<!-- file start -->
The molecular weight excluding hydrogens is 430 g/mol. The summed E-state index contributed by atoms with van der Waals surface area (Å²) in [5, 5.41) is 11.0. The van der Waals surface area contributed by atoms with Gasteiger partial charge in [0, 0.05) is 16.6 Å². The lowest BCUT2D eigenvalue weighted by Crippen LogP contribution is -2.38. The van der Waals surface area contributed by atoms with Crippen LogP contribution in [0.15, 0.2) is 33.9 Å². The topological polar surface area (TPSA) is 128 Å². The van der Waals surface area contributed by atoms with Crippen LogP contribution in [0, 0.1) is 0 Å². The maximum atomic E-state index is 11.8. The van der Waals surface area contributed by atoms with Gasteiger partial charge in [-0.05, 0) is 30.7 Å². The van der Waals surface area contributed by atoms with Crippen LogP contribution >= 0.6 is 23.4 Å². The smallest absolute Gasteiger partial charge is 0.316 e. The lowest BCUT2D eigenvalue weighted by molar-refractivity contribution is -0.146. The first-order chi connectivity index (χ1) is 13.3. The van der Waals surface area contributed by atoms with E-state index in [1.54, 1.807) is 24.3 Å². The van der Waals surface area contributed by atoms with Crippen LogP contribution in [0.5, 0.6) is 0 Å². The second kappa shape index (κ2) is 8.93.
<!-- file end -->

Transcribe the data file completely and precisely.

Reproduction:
The molecular weight excluding hydrogens is 430 g/mol. The summed E-state index contributed by atoms with van der Waals surface area (Å²) in [5, 5.41) is 11.0. The van der Waals surface area contributed by atoms with Gasteiger partial charge in [0, 0.05) is 16.6 Å². The lowest BCUT2D eigenvalue weighted by Crippen LogP contribution is -2.38. The van der Waals surface area contributed by atoms with Crippen LogP contribution in [0.15, 0.2) is 33.9 Å². The topological polar surface area (TPSA) is 128 Å². The van der Waals surface area contributed by atoms with Crippen LogP contribution in [0, 0.1) is 0 Å². The maximum atomic E-state index is 11.8. The van der Waals surface area contributed by atoms with Gasteiger partial charge in [-0.05, 0) is 30.7 Å². The van der Waals surface area contributed by atoms with Crippen LogP contribution >= 0.6 is 23.4 Å². The smallest absolute Gasteiger partial charge is 0.316 e. The lowest BCUT2D eigenvalue weighted by molar-refractivity contribution is -0.146. The first-order chi connectivity index (χ1) is 13.3. The van der Waals surface area contributed by atoms with E-state index in [1.54, 1.807) is 24.3 Å². The van der Waals surface area contributed by atoms with Crippen LogP contribution in [0.5, 0.6) is 0 Å². The second kappa shape index (κ2) is 8.93.